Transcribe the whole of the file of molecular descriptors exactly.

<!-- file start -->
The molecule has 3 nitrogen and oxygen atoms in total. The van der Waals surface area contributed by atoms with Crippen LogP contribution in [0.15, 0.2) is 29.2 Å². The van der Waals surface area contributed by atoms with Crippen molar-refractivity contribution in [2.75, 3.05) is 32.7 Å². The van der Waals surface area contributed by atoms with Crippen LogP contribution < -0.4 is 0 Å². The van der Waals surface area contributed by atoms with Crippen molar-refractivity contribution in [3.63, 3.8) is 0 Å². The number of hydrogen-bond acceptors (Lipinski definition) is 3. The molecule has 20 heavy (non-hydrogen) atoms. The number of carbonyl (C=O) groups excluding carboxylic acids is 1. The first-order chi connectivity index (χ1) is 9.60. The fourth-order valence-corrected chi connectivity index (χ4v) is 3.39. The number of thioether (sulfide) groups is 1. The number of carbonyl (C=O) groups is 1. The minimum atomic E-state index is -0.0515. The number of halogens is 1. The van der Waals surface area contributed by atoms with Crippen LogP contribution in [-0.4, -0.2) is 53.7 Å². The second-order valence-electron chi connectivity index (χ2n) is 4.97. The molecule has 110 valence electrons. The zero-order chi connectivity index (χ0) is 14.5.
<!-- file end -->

The molecule has 3 nitrogen and oxygen atoms in total. The van der Waals surface area contributed by atoms with Crippen LogP contribution in [0.15, 0.2) is 29.2 Å². The van der Waals surface area contributed by atoms with Crippen molar-refractivity contribution in [2.75, 3.05) is 32.7 Å². The van der Waals surface area contributed by atoms with Crippen LogP contribution < -0.4 is 0 Å². The van der Waals surface area contributed by atoms with Crippen molar-refractivity contribution in [3.63, 3.8) is 0 Å². The number of hydrogen-bond acceptors (Lipinski definition) is 3. The molecule has 20 heavy (non-hydrogen) atoms. The number of carbonyl (C=O) groups excluding carboxylic acids is 1. The first-order chi connectivity index (χ1) is 9.60. The fourth-order valence-corrected chi connectivity index (χ4v) is 3.39. The number of thioether (sulfide) groups is 1. The number of carbonyl (C=O) groups is 1. The minimum atomic E-state index is -0.0515. The number of halogens is 1. The van der Waals surface area contributed by atoms with Crippen LogP contribution in [-0.4, -0.2) is 53.7 Å². The second-order valence-electron chi connectivity index (χ2n) is 4.97. The molecule has 110 valence electrons. The zero-order chi connectivity index (χ0) is 14.5.